How To Lead A Design Studio Workshop

I recently facilitated a Design Studio; a type of workshop that combines divergent and convergent thinking to explore possible solutions to a design problem.

Design Studios are effective because they are quick (no more than 2hrs), collaborative and can combine the perspectives of a diverse group of stakeholders.

When time is taken to thoughtfully prepare and plan a design studio ... it’s highly likely that the activities will result in a lot of value for the team.
Kate Kaplan - nngroup.com

Part Zero - Preparation

Preparation, like so many things in life, is the key to the success of a Design Studio Workshop. We sought to find solutions for expanding our product range from one product to four products. But we foresaw allsorts of problems associated with that change, from content and user journeys to navigation and signposting.

I felt it best to collapse the myriad pain points and road-blocks we'd found through user journey mapping into a problem statement:

Problem Statement

Vision

We want to provide a great experience in all redemption journeys on the ABC website. All journeys should be readily accessible via in-page links and the Primary Navigation.

Statement

The ABC website was built for a single redemption product; X.
Other redemption journeys (W, Y and Z) are now available, but these are not reflected in the X journey - they are only shown in the Primary Navigation.

Method

We will use this Design Studio Workshop to explore ideas and create a shared vision for how to better showcase redemption journeys.

The Problem Statement is a very useful document for combining all the different issues and for generalising about how things should be. We don't need to list every pain point or reference every dead-end. In this instance we just say things are sub-optimal and say that ideally all redemption journeys should be good experiences - that's it.

We pinned this up on the wall along with user journey maps, pain points, fullpage screenshots and analytics to give a flavour of what's wrong or where we could do better. As soon as contibutors arrived we invited them to review these materials and familiarise themselves with the problem.

Part One - Sketching

Once everyone has arrived, outline the overall point of the session, ensure everyone has familiarised themselves with the Problem Statement and that they understand it (be nice and re-iterate if not, or get someone else to explain it from their perspective).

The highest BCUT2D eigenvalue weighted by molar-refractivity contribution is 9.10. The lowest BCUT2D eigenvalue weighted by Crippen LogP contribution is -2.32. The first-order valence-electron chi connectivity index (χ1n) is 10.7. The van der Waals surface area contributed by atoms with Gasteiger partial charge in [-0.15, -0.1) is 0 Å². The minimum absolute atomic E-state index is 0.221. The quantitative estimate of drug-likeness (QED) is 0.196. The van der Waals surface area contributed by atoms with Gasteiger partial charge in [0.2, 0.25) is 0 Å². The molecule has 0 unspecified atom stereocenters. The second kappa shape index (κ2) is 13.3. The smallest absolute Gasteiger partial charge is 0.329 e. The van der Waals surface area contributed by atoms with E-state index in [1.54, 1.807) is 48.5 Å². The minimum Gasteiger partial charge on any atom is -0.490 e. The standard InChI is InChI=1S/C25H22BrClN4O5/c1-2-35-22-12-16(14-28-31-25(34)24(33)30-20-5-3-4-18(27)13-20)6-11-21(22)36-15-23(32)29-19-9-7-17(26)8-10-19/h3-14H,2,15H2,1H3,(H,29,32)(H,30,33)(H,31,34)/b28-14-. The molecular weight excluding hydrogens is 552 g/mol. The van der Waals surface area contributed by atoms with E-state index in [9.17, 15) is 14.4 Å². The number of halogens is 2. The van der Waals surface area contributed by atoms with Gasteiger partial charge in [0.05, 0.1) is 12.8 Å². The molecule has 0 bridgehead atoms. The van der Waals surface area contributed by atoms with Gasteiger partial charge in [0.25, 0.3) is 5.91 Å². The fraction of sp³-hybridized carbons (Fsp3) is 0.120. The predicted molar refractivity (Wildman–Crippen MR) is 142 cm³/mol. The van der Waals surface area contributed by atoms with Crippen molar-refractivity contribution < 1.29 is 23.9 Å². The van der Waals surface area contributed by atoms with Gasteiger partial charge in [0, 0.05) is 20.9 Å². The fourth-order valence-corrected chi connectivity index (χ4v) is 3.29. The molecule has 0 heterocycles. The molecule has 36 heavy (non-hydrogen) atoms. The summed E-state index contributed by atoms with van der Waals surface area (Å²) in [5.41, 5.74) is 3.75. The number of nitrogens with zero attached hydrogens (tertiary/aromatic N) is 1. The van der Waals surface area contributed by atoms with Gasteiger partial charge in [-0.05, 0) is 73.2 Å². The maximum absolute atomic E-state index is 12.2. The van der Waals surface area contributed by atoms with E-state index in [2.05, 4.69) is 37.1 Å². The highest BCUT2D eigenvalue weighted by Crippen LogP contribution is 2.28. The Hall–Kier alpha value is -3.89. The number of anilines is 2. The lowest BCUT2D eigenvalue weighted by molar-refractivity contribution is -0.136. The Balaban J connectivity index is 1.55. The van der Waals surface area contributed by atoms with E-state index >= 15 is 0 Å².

Now give everyone a sheet of paper and ask them to fold it three times, creating a grid of 6 rectangles. Everyone is now ready to engage in an individual sketching exercise before group collaboration begins:

Round #1 - Give participants 5mins to draw or write down as many ideas for solving the problem as they can think of. Use Sharpies or other fat tipped markers to ensure writing and drawing cannot get too detailed.

Round #2 - On a new sheet of paper, ask everyone to expand one of those ideas or perhaps combine a few to create a more detailed solution. Again, they only have 5mins.

Round #3 - For the final 5mins, give everyone a third piece of paper and ask them to expand upon their detailed solution by re-drawing it (or rewriting it) and include the steps/pages before and after it. At the end of this round each person should have a Storyboarded Solution Design they can present to the rest of the group.

Part Two - Present & Critique

Give everyone a set amount of time to present their idea(s) from Round 3 and allow 5mins or so for the group to constructively critique it. Opinions and gut-reactions are not useful here, ensure everyone knows how to constructively critique.

It's the facilitator's job to keep this activity pleasant, productive and on-track. You may wish to use a framework to structure this discussion, such as Six Thinking Hats.

Part Three - Converge

This is where things get a little hazy, depending on the problem and the types of solution you have discussed. You must converge all of the best ideas together in some way (how vague).

In my Design Studio, most people ended up with written statements, the best of which we listed on the whiteboard - simple! In other sessions you may have to agree to collectively sketch a new design you all agree upon that combines all the best ideas you critiqued previously - that's a little harder!

If this proves difficult the facilitator might have to step in and save the day; do the drawing, direct others, guide the discussion, substitute one idea for another or even eliminate some ideas entirely.

Part Four - Prioritise

For our list of written statements, this was relatively easy. We scored each idea for it's potential Benefit (Small, Medium, Large) and the perceived Effort required (Small, Medium, Large).

For drawings and other concepts, you may wish to score each element of the design against another set of metrics. Trendy companies often use 'Newness' as a metric, inferring that new is automatically 'better'. This is not always true, but new design patterns can be more engaging and this can lead to a better experience (if only temporarily). Just make sure your metrics are relevant and the scoring is granular enough for your purposes.

How Was It For You?

I hope you find this post useful for running your own Design Studio Workshop. Let me know if you have any feedback, alternate steps or success stories using the comment form below. x

Comments:

Sounds like it was an excellent session - can't believe I couldn't make it! Would love to be involved in the next one you do.

Would’ve loved to have been involved (if I wasn’t drinking cocktails in the pool at the time). Lots of good ideas from this session though. Look forward to the next one. Well done.

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